Combined radiant and forced air Geothermal Retrofit - need advice and opinions
I initially started this as a reply to another thread here:
but thought it best to start my own so as not to threadjack too badly.
I was just at a customer's home this morning. The house is 7 years old with a 93% 2-stage bryant propane furnace and a 3.5 ton single stage AC currently serving their HVAC needs. When the house was built, the HO put radiant tube in the entire basement as well as the rooms on the upper floors with hard surface flooring. It's a total of 4 zones (5 if the garage is included - served by a hot water heater with radiant floor currently) of hydronic and the forced air is also zoned for the main and upper floors.
I'm thinking a water to water unit makes sense, but I'm trying to balance things out. The entire house isn't going to be able to be heated by radiant so I'll need to have a lot of space heating by the forced air unit and the higher temperatures required by a water coil on top of the furnace compared to the lower temps of the radiant floor adds a bit of a wrinkle to everything.
I have a perfectly serviceable furnace to use for backup, otherwise I very much like the use of a boiler as both auxiliary and DHW production. I'll offer that as an option, but I don't known that it's a necessary expense at this point for the HO. I'm looking into the Waterfurnace Synergy3D as a potential option - it seems like it might be a good fit, but that would be doing away with the furnace and then we're probably looking at electric as auxiliary backup, which really isn't a big deal I suppose as the current furnace doesn't have a VS blower either.
I'm pretty sure I can do it a number of ways - I'm trying to minimize the amount of equipment that will need to be purchased while maximizing the efficiency of the system.
I think the biggest decision I need to make, or at least one of the options, is whether or not I want to keep the furnace in the equation. If I keep if, auxilliary heat is taken care of, but it saddles me with a non-variable speed motor (could be swapped for a retrofit, but that's not the same) and a split geo unit (which I think excludes the Synergy). That makes the forced air side of things pretty simple, but leave the hydronic problem unsolved.
For the Hydronic I'm considering (1) Synergy3D or equivalent dual capable unit (2) Water to Water Geothermal (3) condensing wall hung boiler (4) High efficiency water heater.
I suspect something like the Triangle Tube smart multi energy tank might place a key role in allowing a tie-in between domestic hot water production and space heating.
The controls side becomes a whole 'nother problem to solve. There will be 2 forced air zones which have overlap on the 4 hydronic heat only zones. I certainly see where two pieces of equipment greatly simplify that equation, but again, trying to be cost effective as well. I would probably prioritize forced air heating as that covers the entire home and radiant floor would be for comfort rather than actual heating.
Still very much in the planning stages but really appreciate the assistance and any guidance or advice.
I dont' know if this would work but if you use a Synergy rather than sizing with a 4 ton unit maybe you could do a 5 or 6 because 1st stage will be 60-70% of units total capacity putting you about 3.5 tons(assuming the AC is currently sized properly) yet will give you more capacity for heat so that your radiant system is not running 100% of the time on a cold day or so that your forced air will have a chance to shut down on a cold day and warm the radiant tank back up.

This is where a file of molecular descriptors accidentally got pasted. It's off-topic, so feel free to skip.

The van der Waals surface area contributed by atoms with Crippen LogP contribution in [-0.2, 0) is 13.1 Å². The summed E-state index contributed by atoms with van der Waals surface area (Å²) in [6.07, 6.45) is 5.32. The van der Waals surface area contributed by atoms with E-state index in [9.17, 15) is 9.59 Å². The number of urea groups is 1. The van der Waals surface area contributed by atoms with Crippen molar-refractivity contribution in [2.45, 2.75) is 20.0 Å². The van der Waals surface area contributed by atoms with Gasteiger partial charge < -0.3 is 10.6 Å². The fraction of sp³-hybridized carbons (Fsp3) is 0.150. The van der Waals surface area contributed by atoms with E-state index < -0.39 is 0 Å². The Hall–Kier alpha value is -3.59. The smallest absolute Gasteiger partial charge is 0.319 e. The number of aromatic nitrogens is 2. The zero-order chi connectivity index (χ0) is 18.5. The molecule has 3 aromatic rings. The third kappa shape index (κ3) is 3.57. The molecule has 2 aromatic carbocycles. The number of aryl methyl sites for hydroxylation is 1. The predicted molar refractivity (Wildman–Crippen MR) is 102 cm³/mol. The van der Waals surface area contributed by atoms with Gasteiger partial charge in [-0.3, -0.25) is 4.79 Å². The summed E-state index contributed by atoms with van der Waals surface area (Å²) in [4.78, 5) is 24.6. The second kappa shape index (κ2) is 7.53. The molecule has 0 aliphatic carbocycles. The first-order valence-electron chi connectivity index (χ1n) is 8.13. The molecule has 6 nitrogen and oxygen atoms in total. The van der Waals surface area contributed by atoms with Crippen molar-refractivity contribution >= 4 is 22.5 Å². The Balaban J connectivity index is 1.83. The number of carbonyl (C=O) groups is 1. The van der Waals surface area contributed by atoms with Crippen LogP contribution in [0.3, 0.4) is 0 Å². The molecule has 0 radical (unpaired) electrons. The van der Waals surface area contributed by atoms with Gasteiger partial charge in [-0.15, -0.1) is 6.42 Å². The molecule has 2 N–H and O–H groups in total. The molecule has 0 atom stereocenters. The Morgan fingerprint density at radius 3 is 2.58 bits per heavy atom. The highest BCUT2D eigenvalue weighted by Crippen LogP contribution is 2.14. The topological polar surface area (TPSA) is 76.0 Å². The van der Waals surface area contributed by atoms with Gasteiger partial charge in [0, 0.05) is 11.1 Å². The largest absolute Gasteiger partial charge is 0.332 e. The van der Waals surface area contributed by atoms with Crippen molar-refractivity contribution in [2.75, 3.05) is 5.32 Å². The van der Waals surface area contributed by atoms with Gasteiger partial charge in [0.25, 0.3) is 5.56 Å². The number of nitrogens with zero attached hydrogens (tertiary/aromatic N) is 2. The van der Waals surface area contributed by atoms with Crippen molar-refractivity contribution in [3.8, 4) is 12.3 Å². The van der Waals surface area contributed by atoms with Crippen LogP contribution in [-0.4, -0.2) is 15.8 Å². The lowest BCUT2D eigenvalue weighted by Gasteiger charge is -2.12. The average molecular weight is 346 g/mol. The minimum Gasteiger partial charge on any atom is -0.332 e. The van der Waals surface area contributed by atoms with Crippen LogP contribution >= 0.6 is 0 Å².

For a situation like this though I would typically do the two system option with a dedicated water to water unit (sized for that load only) and then a hybrid system with a refrigerant not water coil for the ducted heating and cooling(also sized to the load). I am just not a fan of chilling a ton of water and not having the option of the radiant during ducted cooling. In my climate we need heating in the morning and cooling in the afternoon and it is a huge energy waste to switch from one to the other with a water system and 50-80 gallon storage tank.
The synergy system is interesting as is your suggestion of dedicated water-to-water. In theory, if the synergy system is sized to the heat load of the house, the combined radiant and forced air need shouldn't exceed the available capacity of the unit, even if it does switch between the two. I do worry that using a single piece of equipment to provide both forced air space heating and radiant floor may allow for a situation where floors get cold or rooms not covered by radiant do, neither of which is an attractive proposition in what will not be an inexpensive system no matter which direction we take.
At this moment I'm trying to figure out in my head how to combine domestic hot water production and radiant floor heat using a Geo w2w unit AND the built-in desuperheater of a forced air Geo. If I use something like the TT Smart Tank, I'll end up with one big tank of 120 degree water - which is great for radiant and DHW, but doesn't allow for much buffer for the desuperheater to take advantage of and doesn't give me an auxilliary option to make sure domestic production is at 120 degrees when it comes out of the taps. I think I might need 3 water tanks which seems excessive to me...
I think on the domestic water side if they have propane its time to use the KISS philosophy, Keep It Simple Stupid
Personally I would not worry about trying to take advantage of all hot water production because you will have a marginal benefit from it. If your propane, hookup a Rinnai, those are already about half the cost of a conventional water heater as far as yearly usage, put in a 50 gallon desuperheater storage tank for the Rinnai to pull from and be done with it. Saves space and gets the job done for about the same yearly cost as the complicated controls you were thinking of but probaly will cost less upfront and be easier to work on too.
Otherwise there is one last option for water, run a dedicated NSW018 unit, they are INCREDIBLY inexpensive IMHO compared to some of the water to water units and after tax credit can sometimes be done for the price of upgrading to a tankless after tax credits, this is certainly not going to work in all situations but could be simpler than trying to make the radiant floor W2W unit work to do water heating as well and would save you some money on not having to purchase the desuperheater addition for the other two units.